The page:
A General History and Collection of Voyages and Travels, Volume 16 eBook

Robert Kerr (writer)
This eBook from the Gutenberg Project consists of approximately 768 pages of information about A General History and Collection of Voyages and Travels, Volume 16.
that he intended, nor had I ever made such a proposal to him.  The Eatooa also foretold that the ships would not get to Matavai that day.  But in this he was mistaken; though appearances now rather favoured his prediction, there not being a breath of wind in any direction.  While he was prophesying, there fell a very heavy shower of rain, which made every one run for shelter but himself, who seemed not to regard it.  He remained squeaking by us about half an hour, and then retired.  No one paid any attention to what he uttered, though some laughed at him.  I asked the chief what he was, whether an Earee, or a Toutou? and the answer I received was, that he was taata eno; that is, a bad man.  And yet, notwithstanding this, and the little notice any of the natives seemed to take of the mad prophet, superstition has so far got the better of their reason, that they firmly believe such persons to be possessed with the spirit of the Eatooa.  Omai seemed to be very well instructed about them.  He said that, during the fits that come upon them, they know nobody, not even their most intimate acquaintances; and that, if any one of them happens to be a man of property, he will very often give away every moveable he is possessed of, if his friends do not put them out of his reach; and, when he recovers, will enquire what had become of those very things which he had but just before distributed, not seeming to have the least remembrance of what he had done while the fit was upon him.[4]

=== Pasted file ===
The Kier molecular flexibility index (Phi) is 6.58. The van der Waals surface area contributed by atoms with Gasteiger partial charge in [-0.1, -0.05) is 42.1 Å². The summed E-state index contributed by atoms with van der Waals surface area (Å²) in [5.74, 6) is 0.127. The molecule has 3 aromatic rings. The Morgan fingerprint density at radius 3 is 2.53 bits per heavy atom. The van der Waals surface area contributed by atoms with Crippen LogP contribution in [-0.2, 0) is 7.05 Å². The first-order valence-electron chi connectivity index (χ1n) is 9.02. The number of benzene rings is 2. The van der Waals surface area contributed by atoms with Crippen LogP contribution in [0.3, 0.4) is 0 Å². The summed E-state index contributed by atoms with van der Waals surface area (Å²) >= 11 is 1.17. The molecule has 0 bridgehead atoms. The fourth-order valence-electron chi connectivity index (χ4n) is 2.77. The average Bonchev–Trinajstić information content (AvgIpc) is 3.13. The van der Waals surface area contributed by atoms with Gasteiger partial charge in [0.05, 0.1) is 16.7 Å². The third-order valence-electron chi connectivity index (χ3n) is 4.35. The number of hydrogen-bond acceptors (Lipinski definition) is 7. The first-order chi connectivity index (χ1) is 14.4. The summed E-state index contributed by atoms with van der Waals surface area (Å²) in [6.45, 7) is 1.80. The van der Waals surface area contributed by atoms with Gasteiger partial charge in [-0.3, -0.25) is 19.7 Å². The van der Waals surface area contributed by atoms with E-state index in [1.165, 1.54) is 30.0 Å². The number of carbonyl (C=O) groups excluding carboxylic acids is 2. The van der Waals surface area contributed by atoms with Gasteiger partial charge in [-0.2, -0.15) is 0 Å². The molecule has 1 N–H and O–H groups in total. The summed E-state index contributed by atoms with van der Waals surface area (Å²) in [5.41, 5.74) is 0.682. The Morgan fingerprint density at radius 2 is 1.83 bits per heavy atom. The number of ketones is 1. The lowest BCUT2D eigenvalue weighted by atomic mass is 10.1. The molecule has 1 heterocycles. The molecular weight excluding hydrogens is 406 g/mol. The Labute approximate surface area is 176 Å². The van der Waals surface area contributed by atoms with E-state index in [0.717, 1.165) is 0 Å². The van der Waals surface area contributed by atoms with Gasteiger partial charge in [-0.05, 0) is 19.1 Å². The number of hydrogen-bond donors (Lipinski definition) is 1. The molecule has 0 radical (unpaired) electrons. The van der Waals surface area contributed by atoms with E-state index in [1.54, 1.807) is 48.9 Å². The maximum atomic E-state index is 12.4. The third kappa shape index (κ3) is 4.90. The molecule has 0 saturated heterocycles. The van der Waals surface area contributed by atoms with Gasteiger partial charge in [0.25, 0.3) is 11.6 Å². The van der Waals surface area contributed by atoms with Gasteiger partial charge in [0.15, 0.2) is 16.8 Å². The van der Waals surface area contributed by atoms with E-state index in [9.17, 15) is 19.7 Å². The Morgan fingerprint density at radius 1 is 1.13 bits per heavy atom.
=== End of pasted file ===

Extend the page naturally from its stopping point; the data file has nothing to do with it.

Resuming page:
[Footnote 4:  What is the origin of that singular notion which is found amongst the lower orders in most countries, that divine inspiration is often consequent on temporary or continued derangement?  Surely it cannot be derived from any correct opinions respecting the Author of truth and knowledge.  We must ascribe it, then, to ignorance, and some feeling of dread as to his power; or rather perhaps, we ought to consider it as the hasty offspring of surprise, on the occasional display of reason, even in a common degree, where the faculties are understood to be disordered.  Still it is singular, that the observers should have recourse for explanation to so injurious and so improbable a supposition, as that of supernatural agency.  What has often, been said of sol-lunar and astral influence on the human mind, the opinion of which is pretty widely spread over the world, may be interpreted so as perfectly to agree with the theoretical solution of the question now proposed, the heavenly bodies being amongst the first and the most generally established objects of religious apprehension and worship.  It is curious enough, that what may be called the converse of the proposition, viz. that derangement follows or is accompanied with inspiration, whether religious or common, should almost as extensively have formed a part of the popular creed.  The reason of this notion again, is not altogether the same as that of the former; it has its origin probably in the observation,

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